Tamales and Old Gray Cemetery

I’ve finished up at the Lenoir City Cemetery, and heading over to meet my genealogy friends, Tammie and Brian. They are the Rowdy Scots that meet up with me from time to time when they are over near Savannah way. These people have no reason to be friendly and outgoing to me except for the simple reason that they can. They come see me and stay in touch.

They have volunteered to go on an outing to Old Gray Cemetery in Knoxville, where we believe a photo of my mother Evelyn being held by her mother Ruth was taken in 1918 when Evelyn was an infant.

But first. Tamales.

When I was growing up, Grandma would make tamales every year. She could only make them in the season when she could get a good supply of corn shucks. I suppose it was in August, because that would make the most sense to me as to when the corn would have been harvested. Seriously though, I don’t have an exact time of year, so let’s just say late August. Grandma would recruit some of the grandchildren, and she was an equal opportunity employer. Girls or boys, it didn’t matter as long as they had a set of hands, which all of us did. Our job was to sit on the high stool and hold the shuck-wrapped tamale for her to tie off the ends, and a third tie around the middle. She had set out a sink full of cornshucks to soak in water all night long until they were soft and pliable, for she used the cornshucks to wrap the tamale, and then would tear long strips of the cornshuck to use as ties. I remember her mixing the meat mixture in one bowl, adding the spices and seasonings by hand and working the sausage/hamburger mix with her hands. She would portion out enough meat mixture to roll it in the palms of her hands to make a small ball and would place each meatball on a baking sheet in neat rows, I suppose to better help her keep count. The cornmeal mixture, which we might call masa today, was formed by the same method in a larger ball. She would pat the cornmeal mix into a flat patty in the palm of her left hand, place the meatball in the center, and hold and pat the cornmeal mix around the meatball, covering it completely.

Here’s when the grandchild interaction happened. She took several cornshucks and overlapped them until they were wide enough to receive a tamale and be covered completely. The child on the stool held each end of the cornshuck tightly again the tamale while grandma tied the cornshuck tie against each end. Sometimes she would nip our little fingertips with the tie. She would finish by tying a third tie in the middle to ensure that the tamale was safely ensconced.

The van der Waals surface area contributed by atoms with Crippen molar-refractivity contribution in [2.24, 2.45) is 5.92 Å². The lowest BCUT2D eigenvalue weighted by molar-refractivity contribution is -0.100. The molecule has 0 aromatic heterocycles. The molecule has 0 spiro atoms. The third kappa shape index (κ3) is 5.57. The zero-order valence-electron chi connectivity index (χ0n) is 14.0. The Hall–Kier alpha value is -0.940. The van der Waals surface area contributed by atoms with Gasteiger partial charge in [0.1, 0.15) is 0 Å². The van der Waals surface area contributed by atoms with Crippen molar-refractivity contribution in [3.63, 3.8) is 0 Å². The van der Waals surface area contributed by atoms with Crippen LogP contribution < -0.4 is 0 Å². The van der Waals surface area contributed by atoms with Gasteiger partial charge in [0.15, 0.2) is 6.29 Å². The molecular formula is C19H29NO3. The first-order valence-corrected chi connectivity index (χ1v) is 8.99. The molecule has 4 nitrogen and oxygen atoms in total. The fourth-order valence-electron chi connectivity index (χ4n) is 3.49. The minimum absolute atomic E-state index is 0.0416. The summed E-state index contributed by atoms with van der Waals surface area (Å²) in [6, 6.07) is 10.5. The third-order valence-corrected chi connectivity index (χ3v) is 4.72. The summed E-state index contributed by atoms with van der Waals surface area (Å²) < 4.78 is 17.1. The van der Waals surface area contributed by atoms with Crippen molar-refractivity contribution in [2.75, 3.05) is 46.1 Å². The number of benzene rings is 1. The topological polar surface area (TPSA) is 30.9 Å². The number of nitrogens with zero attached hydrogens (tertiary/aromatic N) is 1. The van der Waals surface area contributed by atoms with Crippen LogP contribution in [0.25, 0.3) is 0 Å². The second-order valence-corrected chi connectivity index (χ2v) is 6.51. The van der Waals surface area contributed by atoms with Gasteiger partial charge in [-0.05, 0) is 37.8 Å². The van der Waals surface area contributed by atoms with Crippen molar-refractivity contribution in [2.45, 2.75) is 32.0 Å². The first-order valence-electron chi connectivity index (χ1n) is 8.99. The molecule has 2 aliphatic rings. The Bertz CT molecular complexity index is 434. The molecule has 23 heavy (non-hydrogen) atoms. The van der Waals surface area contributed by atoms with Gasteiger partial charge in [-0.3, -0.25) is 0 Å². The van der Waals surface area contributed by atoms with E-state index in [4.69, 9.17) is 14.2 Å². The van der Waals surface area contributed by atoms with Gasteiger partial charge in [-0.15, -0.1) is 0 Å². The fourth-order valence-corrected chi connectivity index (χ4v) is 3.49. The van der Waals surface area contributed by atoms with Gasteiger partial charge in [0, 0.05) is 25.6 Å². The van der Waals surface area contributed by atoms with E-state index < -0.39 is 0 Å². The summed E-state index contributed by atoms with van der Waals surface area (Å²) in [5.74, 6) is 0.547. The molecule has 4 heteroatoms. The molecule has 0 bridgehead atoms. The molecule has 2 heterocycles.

We should have tamales for the reunion. Why didn’t I think of this? LilSis has already catered the meal, but not one of us would turn away a tamale. Our boots-on-the-ground locals know where we can get some local tamales, and I waited for Casa Fiesta to open. The nice man said they would have an order of 30 tamales ready to pick up at 11 on the day of the reunion.

Why tamales in East Tennessee? Because Grandma’s father along with his parents went to Johnson County, Texas, from 1881-1883. Grandma’s grandmother must have learned how to make tamales in Texas. They returned to East Tennessee, or I wouldn’t be here to blog this story.

*****

Brian and Tammie and I head to Knoxville to Old Gray. Firstly, though, food is required, and Brian wants to go to Jackie’s Dream in Knoxville.

This is Jackie. She is the real deal.

Special of the day on Friday: fried catfish and hush puppies and your choice of sides. My choice is fried potatoes and onions plus slaw.

 Then to Old Gray.

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Tammie and Brian suspected this photo was taken at the Brownlow monument. Remember him? The most hated man in Tennessee.

When we entered the cemetery, Tammie gave us me a bit of a history lesson. It is helpful to have a former teacher who specializes in history as your guide.

She said that the fountain had been restored, except now there were plants where there used to be water.

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This is lifesize, and quite detailed. Tammie and Brian suspected that we were in the approximate location of the photo. As I was gazing at the fountain, I looked past and saw a Webb marker.

Looks like a reasonable candidate, but something is off. Brian posed to give scale to the marker.

 

We were all in agreement that this wasn’t the marker in Grandma’s photo, but it was close.

I walked over to the Brownlow monument, which wasn’t right either, and I turned and headed back to the circular area around the fountain. I said, “Come on, Grandma. Give me a break.”

And there the marker was on the other side of the fountain.

Brian and Tammie were there to record history bring made.

My goodness! This marker is huge and set way off the sidewalk.

I am holding my iPhone with the photo of grandma holding mom. It’s the one I’ve posted here on the blog.

And that was a very great moment.

Goodnight, my ladies. I’m thinking of you.

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